Our top 5 HSV yarns

By: Guy Allen, Unique Cars magazine

Presented by

HSV monaroFront HSV Monaro HSV monaroFront
HSV ute47916 HSV Maloo ute HSV ute47916
HSV Clubsport 1 500 HSV Clubsport HSV Clubsport 1 500
HSVmonaro 427 3 1 HSV Monaro HSVmonaro 427 3 1
HSV VL SS Group A 3 HSV VL HSV VL SS Group A 3

We’ve had the chance to play with lots of them – here’s the pick of the features

With the recent unveiling of HSV’s final take on the rear-drive Commodore, we thought this was a good time to share some of our favourite HSV stories. Enjoy!

1988 HSV VL SS Group A Walkinshaw

With its outrageous aerodynamic body additions developed to increase vehicle stability and reduce drag at high speed, the 1988 Holden Commodore SS Group A SV arrived like a slap in the face.

Like many before it, right back to Holden’s EH S4 of 1963, this car was a racing special – a ‘production’ vehicle developed and built to get a gaggle of high-performance hardware accepted for racing. It was truly a car built on the ‘win on Sunday, sell on Monday’ mantra that was the symbiosis for Australian new car and sales and racing for decades.

Full story


Seven years after the '88 VL Commodore SS Group A, came an also outrageously styled performance car, the HSV GTS-R. But its reason for being was different to that of the Walkinshaw. With Australian racing regulations dumping the international Group A racing formula and the change to the two-make Holden vs Ford V8 Supercars format, there was no need for specially developed factory-fast evolution specials to make high performance hardware legal for racing. So the GTS-R was a celebration of performance rather than a technology trail from road car to race track.

Full story


One of only two HRT 427 Monaros ever made – and the only one in public hands – is up for sale, listed just shy of $600k. Yep, that’s a lot, but still less than it sold for in 2008.

Long-term road-tester Dave Morley – yep, the bloke who does our workshop column – drove the car for Motor magazine in 2004. Here’s what he had to say at the time: "The HRT 427 is destined to become the next Phase IV GTHO; the big fish that got away.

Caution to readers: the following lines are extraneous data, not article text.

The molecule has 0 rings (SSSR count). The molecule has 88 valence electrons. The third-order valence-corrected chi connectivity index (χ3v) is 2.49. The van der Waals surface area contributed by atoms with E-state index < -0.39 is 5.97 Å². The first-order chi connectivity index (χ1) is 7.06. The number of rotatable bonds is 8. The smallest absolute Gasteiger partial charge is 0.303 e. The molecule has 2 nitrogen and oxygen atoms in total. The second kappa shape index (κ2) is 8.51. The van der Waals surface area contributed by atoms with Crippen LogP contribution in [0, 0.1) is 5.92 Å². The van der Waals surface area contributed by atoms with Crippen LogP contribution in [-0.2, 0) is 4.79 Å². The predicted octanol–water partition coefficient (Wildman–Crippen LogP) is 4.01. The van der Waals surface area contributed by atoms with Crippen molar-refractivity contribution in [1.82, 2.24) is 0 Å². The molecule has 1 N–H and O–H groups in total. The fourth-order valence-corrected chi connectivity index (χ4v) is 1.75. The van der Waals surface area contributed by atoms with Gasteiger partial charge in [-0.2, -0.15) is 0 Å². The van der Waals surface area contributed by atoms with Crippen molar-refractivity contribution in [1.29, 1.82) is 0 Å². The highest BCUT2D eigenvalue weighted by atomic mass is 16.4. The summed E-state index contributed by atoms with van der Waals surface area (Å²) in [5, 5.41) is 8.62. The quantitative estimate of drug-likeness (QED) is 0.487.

"See, despite the projected price tag of around 200-large, the bean counters at HSV just couldn’t see how the mutha was ever going to make money. So they scrapped that whole glorious idea.

Full story


The VN Clubsport arrived in the nick of time to save a struggling HSV from the tentacles of a recession that engulfed many enterprises during the 1990s. Almost a decade later, with the world in slightly better financial shape, HSV’s survival was assured – or so we thought – and significant improvements always on the cards. Unexpectedly and halfway through the VT model’s production cycle a new engine was introduced, allowing Holden to claim dominance in its performance war with Ford’s struggling Tickford Vehicle Engineering.

Full story


Its name comes from an Aboriginal word for ‘thunder’ but early Maloos barely raised a rumble in the sales charts. People who wanted an HSV generally chose a sedan and those that needed a ute didn’t want something knee-deep in body-kitting and ‘steal me’ stickers.

Only 1000 Maloos were made during the first decade of its existence, but then came the rise of V8 ute racing and a cultural shift that made recreational commercial vehicles more desirable than at any time since the 1970s panel van era.

Full story

Sign up to our free weekly newsletter for more unique car reviews and features plus see the latest unique and classic cars for sale.

Subscribe to Unique Cars magazine
- Print edition
- Digital edition